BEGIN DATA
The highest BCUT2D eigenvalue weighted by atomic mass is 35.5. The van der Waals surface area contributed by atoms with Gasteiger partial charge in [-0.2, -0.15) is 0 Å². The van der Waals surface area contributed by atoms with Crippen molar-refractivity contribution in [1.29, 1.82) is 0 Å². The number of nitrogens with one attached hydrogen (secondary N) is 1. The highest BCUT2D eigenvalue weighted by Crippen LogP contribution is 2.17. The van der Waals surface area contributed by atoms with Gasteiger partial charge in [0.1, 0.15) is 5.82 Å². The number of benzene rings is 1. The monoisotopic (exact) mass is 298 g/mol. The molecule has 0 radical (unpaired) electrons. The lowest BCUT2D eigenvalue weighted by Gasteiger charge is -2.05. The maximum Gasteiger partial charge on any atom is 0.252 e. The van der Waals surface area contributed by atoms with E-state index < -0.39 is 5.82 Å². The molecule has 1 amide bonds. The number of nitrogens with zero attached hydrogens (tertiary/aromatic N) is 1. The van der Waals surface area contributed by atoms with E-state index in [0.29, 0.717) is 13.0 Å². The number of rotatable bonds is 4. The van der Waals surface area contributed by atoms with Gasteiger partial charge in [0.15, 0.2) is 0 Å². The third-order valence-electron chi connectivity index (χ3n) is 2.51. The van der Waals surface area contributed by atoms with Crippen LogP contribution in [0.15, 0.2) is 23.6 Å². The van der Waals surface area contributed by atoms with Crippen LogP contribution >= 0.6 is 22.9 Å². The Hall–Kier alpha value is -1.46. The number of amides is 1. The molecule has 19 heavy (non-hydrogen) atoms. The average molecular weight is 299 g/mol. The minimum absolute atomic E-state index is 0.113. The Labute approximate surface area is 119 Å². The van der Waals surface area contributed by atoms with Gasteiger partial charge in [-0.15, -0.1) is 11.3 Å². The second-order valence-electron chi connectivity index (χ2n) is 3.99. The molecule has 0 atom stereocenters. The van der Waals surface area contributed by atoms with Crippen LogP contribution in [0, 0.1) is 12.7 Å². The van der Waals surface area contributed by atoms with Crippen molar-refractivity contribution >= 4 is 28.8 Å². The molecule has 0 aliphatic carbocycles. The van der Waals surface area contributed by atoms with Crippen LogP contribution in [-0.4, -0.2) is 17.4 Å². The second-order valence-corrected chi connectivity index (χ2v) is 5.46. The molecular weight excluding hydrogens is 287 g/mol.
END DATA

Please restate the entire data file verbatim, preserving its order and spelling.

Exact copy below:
The highest BCUT2D eigenvalue weighted by atomic mass is 35.5. The van der Waals surface area contributed by atoms with Gasteiger partial charge in [-0.2, -0.15) is 0 Å². The van der Waals surface area contributed by atoms with Crippen molar-refractivity contribution in [1.29, 1.82) is 0 Å². The number of nitrogens with one attached hydrogen (secondary N) is 1. The highest BCUT2D eigenvalue weighted by Crippen LogP contribution is 2.17. The van der Waals surface area contributed by atoms with Gasteiger partial charge in [0.1, 0.15) is 5.82 Å². The number of benzene rings is 1. The monoisotopic (exact) mass is 298 g/mol. The molecule has 0 radical (unpaired) electrons. The lowest BCUT2D eigenvalue weighted by Gasteiger charge is -2.05. The maximum Gasteiger partial charge on any atom is 0.252 e. The van der Waals surface area contributed by atoms with E-state index < -0.39 is 5.82 Å². The molecule has 1 amide bonds. The number of nitrogens with zero attached hydrogens (tertiary/aromatic N) is 1. The van der Waals surface area contributed by atoms with E-state index in [0.29, 0.717) is 13.0 Å². The number of rotatable bonds is 4. The van der Waals surface area contributed by atoms with Gasteiger partial charge in [0.15, 0.2) is 0 Å². The third-order valence-electron chi connectivity index (χ3n) is 2.51. The van der Waals surface area contributed by atoms with Crippen LogP contribution in [0.15, 0.2) is 23.6 Å². The van der Waals surface area contributed by atoms with Crippen LogP contribution >= 0.6 is 22.9 Å². The Hall–Kier alpha value is -1.46. The number of amides is 1. The molecule has 19 heavy (non-hydrogen) atoms. The average molecular weight is 299 g/mol. The minimum absolute atomic E-state index is 0.113. The Labute approximate surface area is 119 Å². The van der Waals surface area contributed by atoms with Gasteiger partial charge in [-0.15, -0.1) is 11.3 Å². The second-order valence-electron chi connectivity index (χ2n) is 3.99. The molecule has 0 atom stereocenters. The van der Waals surface area contributed by atoms with Crippen LogP contribution in [0, 0.1) is 12.7 Å². The van der Waals surface area contributed by atoms with Crippen molar-refractivity contribution >= 4 is 28.8 Å². The molecule has 0 aliphatic carbocycles. The van der Waals surface area contributed by atoms with Crippen LogP contribution in [-0.4, -0.2) is 17.4 Å². The second-order valence-corrected chi connectivity index (χ2v) is 5.46. The molecular weight excluding hydrogens is 287 g/mol.